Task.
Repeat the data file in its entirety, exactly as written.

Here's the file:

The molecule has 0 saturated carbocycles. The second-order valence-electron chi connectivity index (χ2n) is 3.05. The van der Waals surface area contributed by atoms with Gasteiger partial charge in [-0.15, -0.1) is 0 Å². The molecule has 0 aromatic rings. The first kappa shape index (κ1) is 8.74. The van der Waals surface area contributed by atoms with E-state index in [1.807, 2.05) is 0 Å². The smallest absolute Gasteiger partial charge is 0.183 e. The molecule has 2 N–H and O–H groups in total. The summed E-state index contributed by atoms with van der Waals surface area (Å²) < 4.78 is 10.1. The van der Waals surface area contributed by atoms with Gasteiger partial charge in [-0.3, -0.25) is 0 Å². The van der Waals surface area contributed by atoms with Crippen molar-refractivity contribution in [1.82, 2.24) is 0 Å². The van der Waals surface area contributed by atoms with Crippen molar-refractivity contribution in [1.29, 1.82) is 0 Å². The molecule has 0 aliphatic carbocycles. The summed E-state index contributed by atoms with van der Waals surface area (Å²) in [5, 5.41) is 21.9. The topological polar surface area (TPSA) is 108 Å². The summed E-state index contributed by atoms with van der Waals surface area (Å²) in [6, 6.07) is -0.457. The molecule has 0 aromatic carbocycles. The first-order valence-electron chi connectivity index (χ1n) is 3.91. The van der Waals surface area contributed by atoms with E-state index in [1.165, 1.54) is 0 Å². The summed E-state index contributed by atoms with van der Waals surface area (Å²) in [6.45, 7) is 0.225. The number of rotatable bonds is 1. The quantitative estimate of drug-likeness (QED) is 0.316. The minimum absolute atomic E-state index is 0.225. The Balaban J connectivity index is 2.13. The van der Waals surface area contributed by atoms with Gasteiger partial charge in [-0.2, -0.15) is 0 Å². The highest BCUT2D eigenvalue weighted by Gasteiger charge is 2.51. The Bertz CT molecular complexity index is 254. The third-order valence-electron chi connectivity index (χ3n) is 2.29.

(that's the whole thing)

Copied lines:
The molecule has 0 saturated carbocycles. The second-order valence-electron chi connectivity index (χ2n) is 3.05. The van der Waals surface area contributed by atoms with Gasteiger partial charge in [-0.15, -0.1) is 0 Å². The molecule has 0 aromatic rings. The first kappa shape index (κ1) is 8.74. The van der Waals surface area contributed by atoms with E-state index in [1.807, 2.05) is 0 Å². The smallest absolute Gasteiger partial charge is 0.183 e. The molecule has 2 N–H and O–H groups in total. The summed E-state index contributed by atoms with van der Waals surface area (Å²) < 4.78 is 10.1. The van der Waals surface area contributed by atoms with Gasteiger partial charge in [-0.3, -0.25) is 0 Å². The van der Waals surface area contributed by atoms with Crippen molar-refractivity contribution in [1.82, 2.24) is 0 Å². The van der Waals surface area contributed by atoms with Crippen molar-refractivity contribution in [1.29, 1.82) is 0 Å². The molecule has 0 aliphatic carbocycles. The summed E-state index contributed by atoms with van der Waals surface area (Å²) in [5, 5.41) is 21.9. The topological polar surface area (TPSA) is 108 Å². The summed E-state index contributed by atoms with van der Waals surface area (Å²) in [6, 6.07) is -0.457. The molecule has 0 aromatic carbocycles. The first-order valence-electron chi connectivity index (χ1n) is 3.91. The van der Waals surface area contributed by atoms with E-state index in [1.165, 1.54) is 0 Å². The summed E-state index contributed by atoms with van der Waals surface area (Å²) in [6.45, 7) is 0.225. The number of rotatable bonds is 1. The quantitative estimate of drug-likeness (QED) is 0.316. The minimum absolute atomic E-state index is 0.225. The Balaban J connectivity index is 2.13. The van der Waals surface area contributed by atoms with Gasteiger partial charge in [-0.2, -0.15) is 0 Å². The highest BCUT2D eigenvalue weighted by Gasteiger charge is 2.51. The Bertz CT molecular complexity index is 254. The third-order valence-electron chi connectivity index (χ3n) is 2.29.